July 29, 2021

Successive confinements and curfews have hurt couples

By admin2020


According to an Ifop study published this Thursday, a quarter of people in a relationship have wanted to break up since spring 2020.



A couple before the curfew in front of the Eiffel Tower in Paris, October 22, 2020


© Valery HACHE © 2019 AFP
A couple before the curfew in front of the Eiffel Tower in Paris, October 22, 2020

More than one in four couples have wanted to break up. While INED forecasts an increase in divorces in the coming years, the various confinements and curfews imposed by the health crisis for a year and a half seem to have damaged romantic relationships, according to an Ifop survey published on Thursday.

In total, 27% of people in a relationship have considered becoming single again, according to this study. If for 31% of them, health restriction measures allowed them to get closer to their partner, they were nevertheless the cause of estrangement for 17% of people in a couple.

Young couples more concerned than those over 60

And contrary to what one might imagine, this concerns more couples who do not live under the same roof, with ten points more than those who live together. In detail, young men under 30 represent the largest proportion of the population (50%) who wanted to leave their partner. Overall, young couples seem more concerned than those over 60.

Another lesson of the study: the most economically or financially precarious couples also seem to be more affected. Some 46% of men with a net monthly income per person of less than 900 euros have considered breaking up, compared to 21% of those earning more than 2,500 euros.

Sexual relations and communication

Certain factors seem to have particularly contributed to the weakening of relations. At the heart of the tensions: differences in sexual needs, lack of communication, work-related stress and lack of time spent together. For women, lack of communication comes first (70%) ahead of sexual disagreement or work-related stress. While among men, it is the differences in sexual needs (67%) that have played the most, far ahead of the rest.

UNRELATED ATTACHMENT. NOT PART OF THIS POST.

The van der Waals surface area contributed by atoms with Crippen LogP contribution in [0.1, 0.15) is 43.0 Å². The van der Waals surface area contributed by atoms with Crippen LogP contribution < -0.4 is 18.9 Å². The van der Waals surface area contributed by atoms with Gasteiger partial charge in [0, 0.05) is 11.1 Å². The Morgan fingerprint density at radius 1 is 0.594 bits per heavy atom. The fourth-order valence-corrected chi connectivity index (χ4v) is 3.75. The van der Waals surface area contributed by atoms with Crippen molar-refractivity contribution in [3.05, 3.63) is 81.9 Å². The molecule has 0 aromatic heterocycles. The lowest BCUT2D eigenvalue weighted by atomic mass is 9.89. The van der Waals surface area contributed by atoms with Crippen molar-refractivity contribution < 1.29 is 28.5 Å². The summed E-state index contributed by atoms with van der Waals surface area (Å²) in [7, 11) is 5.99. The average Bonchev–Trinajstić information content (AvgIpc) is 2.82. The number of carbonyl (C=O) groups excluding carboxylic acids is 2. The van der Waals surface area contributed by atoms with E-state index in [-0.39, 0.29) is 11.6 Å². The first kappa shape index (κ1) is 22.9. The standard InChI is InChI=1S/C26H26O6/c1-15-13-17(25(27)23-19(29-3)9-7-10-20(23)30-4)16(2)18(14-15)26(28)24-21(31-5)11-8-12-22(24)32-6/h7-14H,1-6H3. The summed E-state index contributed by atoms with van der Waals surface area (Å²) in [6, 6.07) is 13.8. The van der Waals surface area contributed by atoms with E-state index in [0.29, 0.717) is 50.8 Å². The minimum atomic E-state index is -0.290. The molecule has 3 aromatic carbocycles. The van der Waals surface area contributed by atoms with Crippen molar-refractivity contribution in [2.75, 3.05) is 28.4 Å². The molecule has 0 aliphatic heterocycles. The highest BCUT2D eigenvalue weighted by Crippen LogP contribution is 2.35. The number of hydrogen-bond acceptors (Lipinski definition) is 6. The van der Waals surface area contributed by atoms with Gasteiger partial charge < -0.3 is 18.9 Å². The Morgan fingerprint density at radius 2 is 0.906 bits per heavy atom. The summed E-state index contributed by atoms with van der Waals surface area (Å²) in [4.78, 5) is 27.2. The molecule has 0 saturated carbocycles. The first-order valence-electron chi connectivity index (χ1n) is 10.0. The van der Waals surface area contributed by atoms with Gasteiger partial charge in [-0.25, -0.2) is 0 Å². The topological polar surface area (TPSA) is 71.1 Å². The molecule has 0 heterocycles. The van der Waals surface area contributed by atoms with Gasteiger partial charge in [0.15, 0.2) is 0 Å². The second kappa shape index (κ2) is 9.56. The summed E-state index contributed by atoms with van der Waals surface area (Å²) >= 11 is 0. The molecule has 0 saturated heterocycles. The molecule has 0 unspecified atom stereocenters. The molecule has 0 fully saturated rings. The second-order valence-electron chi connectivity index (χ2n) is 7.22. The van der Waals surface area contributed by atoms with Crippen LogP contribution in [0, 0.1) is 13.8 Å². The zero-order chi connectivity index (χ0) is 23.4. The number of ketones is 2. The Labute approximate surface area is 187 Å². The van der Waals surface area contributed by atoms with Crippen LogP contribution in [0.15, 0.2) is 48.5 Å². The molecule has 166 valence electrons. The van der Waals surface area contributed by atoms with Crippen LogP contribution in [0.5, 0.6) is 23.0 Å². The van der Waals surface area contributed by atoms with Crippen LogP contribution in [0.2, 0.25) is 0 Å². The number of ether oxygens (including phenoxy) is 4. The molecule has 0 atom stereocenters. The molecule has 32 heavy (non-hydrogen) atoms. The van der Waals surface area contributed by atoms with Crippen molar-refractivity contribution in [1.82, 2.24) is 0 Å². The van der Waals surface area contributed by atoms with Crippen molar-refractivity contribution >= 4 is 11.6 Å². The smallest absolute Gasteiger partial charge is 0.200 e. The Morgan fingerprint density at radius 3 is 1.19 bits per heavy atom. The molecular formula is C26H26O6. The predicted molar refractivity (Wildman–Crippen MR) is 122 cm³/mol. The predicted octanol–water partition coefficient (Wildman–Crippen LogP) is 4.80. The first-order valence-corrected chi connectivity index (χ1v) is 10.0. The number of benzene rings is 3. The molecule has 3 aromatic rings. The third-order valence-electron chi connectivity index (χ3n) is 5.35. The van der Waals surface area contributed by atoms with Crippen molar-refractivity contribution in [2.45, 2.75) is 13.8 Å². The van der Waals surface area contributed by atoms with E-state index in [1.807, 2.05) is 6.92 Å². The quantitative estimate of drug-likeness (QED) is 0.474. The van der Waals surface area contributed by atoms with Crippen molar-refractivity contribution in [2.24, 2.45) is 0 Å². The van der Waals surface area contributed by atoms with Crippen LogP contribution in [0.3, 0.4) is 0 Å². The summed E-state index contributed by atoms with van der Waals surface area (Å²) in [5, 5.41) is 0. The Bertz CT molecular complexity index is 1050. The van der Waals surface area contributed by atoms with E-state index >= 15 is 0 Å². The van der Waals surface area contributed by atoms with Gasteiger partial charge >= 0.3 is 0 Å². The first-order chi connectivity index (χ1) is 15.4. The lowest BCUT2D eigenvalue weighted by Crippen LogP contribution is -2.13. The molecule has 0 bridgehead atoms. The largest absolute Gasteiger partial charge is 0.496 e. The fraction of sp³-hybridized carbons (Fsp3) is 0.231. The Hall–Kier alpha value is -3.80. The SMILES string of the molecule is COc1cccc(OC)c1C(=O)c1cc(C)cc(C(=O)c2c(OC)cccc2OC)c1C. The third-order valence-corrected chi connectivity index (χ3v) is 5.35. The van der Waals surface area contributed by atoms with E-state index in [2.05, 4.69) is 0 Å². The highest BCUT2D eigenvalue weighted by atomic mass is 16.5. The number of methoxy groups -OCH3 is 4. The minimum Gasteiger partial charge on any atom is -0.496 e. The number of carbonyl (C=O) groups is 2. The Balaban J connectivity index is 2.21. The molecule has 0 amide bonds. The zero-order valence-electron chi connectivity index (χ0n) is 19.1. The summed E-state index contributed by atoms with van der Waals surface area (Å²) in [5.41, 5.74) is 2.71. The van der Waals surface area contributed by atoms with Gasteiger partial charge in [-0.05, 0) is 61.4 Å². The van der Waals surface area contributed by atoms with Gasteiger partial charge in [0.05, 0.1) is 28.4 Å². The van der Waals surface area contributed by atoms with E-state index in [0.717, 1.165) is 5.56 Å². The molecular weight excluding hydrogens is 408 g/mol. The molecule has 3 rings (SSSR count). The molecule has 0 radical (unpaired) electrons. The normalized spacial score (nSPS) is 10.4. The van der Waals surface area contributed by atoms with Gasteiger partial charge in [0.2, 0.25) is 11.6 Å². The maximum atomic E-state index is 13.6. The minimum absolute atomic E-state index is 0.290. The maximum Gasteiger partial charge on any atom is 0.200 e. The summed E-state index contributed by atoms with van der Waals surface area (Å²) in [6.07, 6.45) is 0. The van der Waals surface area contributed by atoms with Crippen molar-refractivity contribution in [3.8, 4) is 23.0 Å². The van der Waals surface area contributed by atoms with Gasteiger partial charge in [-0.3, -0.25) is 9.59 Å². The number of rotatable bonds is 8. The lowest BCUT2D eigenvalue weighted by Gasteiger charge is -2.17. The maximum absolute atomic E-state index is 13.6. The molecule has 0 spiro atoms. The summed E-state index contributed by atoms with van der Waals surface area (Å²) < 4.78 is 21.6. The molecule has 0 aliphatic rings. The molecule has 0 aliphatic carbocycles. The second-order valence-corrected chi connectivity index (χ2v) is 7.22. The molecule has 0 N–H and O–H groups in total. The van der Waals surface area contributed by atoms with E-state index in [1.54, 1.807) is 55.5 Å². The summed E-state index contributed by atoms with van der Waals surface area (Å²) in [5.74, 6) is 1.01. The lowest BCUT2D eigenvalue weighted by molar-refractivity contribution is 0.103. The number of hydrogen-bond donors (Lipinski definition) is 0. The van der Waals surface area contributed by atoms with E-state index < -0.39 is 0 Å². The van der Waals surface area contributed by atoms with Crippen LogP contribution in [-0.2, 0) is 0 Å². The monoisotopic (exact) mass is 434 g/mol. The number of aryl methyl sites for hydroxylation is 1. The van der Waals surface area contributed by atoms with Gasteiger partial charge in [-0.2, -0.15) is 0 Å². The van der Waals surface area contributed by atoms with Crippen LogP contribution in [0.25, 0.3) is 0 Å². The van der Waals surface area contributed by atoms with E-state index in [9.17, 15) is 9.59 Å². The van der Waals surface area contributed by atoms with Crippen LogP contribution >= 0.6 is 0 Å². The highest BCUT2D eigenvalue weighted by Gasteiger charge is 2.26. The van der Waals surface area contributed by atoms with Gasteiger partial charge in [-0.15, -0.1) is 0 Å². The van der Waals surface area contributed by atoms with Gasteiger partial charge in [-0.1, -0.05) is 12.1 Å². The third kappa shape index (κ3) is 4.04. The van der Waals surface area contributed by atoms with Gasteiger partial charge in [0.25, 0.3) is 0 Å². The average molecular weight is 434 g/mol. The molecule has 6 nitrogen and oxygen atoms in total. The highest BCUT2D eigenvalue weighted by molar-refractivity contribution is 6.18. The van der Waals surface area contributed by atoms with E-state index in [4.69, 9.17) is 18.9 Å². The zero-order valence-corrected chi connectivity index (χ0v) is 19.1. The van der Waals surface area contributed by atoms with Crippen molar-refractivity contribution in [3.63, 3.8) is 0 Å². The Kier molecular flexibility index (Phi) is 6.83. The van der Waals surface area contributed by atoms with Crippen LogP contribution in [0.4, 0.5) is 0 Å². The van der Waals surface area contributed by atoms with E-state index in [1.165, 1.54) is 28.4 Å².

If the desire to break up has crossed the minds of many couples, they are far from being all done. Some 63% of people in a relationship are still with the same or the same partner as in the first confinement. Since spring 2020, only 11% of French men and women have experienced a change in marital status. A rate that rises, however, to 20% among young people under 25 years old. However, once the health crisis has passed, some 12% of people in a relationship want to distance themselves from their partner.

A rise in divorces?

“The relative stability of marital itineraries observed since March 2020 should not obscure the negative impact that successive confinements or curfews may have had on the life of French couples, in particular the youngest who, for many, have lived their first experience of constant and intense married life “, points out François Kraus, director of the Gender, sexualities and sexual health center of Ifop.

And according to him, the lack of action is symptomatic of a certain classic wait-and-see attitude in times of crisis. “If it turns out to be risky to predict a ‘divorce boom’ at the immediate end of the crisis, it is likely that we will then witness a significant increase in disunity when the health and economic context will make marital breakdown easier. . “

Ifop study for YesWeBloom.com carried out by self-administered online questionnaire from May 7 to 10, 2021 with a sample of 2003 people, representative of the population aged 18 to 64 living in metropolitan France.